When commenting on the differences of the franchise between the GameCube games and the Wii entries with Banana Blitz and Step & Roll in a Tokyo Game Show 2009 interview, Toshihiro Nagoshi stated that they were made easier for kids and families. However, he stated that if they got the chance, they definitely would like to go back and make a game in the style of the old games that particularly the fans overseas want.[15] Due to the older demographic of the PlayStation Vita, the difficulty for Super Monkey Ball: Banana Splitz was made more on par with the GameCube entries.[16]

The 2020 battle royale game Fall Guys: Ultimate Knockout has been described as "Super Monkey Ball for the Fortnite generation" by Tom Wiggins of Stuff magazine.[17]


  1. ^ "Super Monkey Ball 2: Sakura Edition for Windows Phone [Quick Look]". BestWP7Games. 28 June 2012. Archived from the original on 4 July 2012.
  2. ^ "Super Monkey Ball: Sakura Edition - Apps on Google Play". Retrieved 2018-06-20.
  3. ^ "Super Monkey Ball 3D! AiAi New Screenshots and Trailer". 19 January 2011.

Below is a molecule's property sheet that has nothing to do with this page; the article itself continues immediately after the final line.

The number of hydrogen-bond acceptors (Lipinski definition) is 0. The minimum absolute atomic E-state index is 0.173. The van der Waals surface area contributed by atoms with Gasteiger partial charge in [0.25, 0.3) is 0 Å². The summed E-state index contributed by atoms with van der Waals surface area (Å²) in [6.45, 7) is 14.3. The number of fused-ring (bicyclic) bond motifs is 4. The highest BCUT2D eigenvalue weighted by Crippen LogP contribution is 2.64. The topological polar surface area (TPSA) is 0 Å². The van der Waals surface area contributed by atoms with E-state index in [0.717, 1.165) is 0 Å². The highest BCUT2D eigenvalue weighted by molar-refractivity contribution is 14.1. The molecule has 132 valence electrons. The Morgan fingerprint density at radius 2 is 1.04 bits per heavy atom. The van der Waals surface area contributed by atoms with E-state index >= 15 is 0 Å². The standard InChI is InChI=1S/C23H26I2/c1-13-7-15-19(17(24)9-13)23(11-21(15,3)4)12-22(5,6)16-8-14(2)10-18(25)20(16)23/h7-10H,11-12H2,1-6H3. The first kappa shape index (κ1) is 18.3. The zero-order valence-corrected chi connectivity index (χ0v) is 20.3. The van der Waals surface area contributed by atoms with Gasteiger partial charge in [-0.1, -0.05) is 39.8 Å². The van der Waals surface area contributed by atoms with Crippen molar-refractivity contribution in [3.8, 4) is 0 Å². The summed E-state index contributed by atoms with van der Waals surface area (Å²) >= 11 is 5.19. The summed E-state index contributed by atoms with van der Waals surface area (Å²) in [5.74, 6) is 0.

4. ^ "GamesRadar+".
  5. ^ "Super Monkey Ball for Vita". Senpai Gamer. 28 September 2011. Archived from the original on 2 April 2012. Retrieved 28 September 2011.
  6. ^ "かわいいおサルの大快挙!! 『スーパーモンキーボール』シリーズが世界累計出荷本数400万本を達成!". Famitsu. Archived from the original on December 10, 2006. Retrieved December 20, 2022.
  7. ^ Gibson, Ellie (2006-05-25). "Super Monkey Ball saves lives". Eurogamer. Retrieved 2020-06-07.
  8. ^ Cohen, Peter; Macworld | (2008-07-11). "Review: Super Monkey Ball for iPhone". Macworld. Retrieved 2020-06-07.
  9. ^ "The 100 Best Games To Play Today". Edge. March 9, 2009. Archived from the original on October 29, 2014. Retrieved January 27, 2015.
  10. ^ Mott, Tony (2013). 1001 Video Games You Must Play Before You Die. New York, New York: Universe Publishing. p. 442. ISBN 978-0-7893-2090-2.
  11. ^ Bramwell, Tom (2003-08-08). "F-Zero GX". Eurogamer. Retrieved 2020-06-07.
  12. ^ "F-Zero GX". Metacritic. Retrieved 2020-06-07.
  13. ^ "IGN: The F-Zero Press Conference". 2008-01-15. Archived from the original on 2008-01-15. Retrieved 2020-06-07.
  14. ^ "RGG Studio". Twitter. Retrieved 2020-06-07.
  15. ^ TGS09: Super Monkey Ball Step & Roll interview, retrieved 2020-06-07
  16. ^ "Post-TGS Interview: Super Monkey Ball's Jun Tokuhara | TSSZ News". 2016-05-12. Archived from the original on 2016-05-12. Retrieved 2020-06-07.
  17. ^ Wiggins, Tom (12 August 2020). "Drop everything and download: Fall Guys: Ultimate Knockout". Stuff.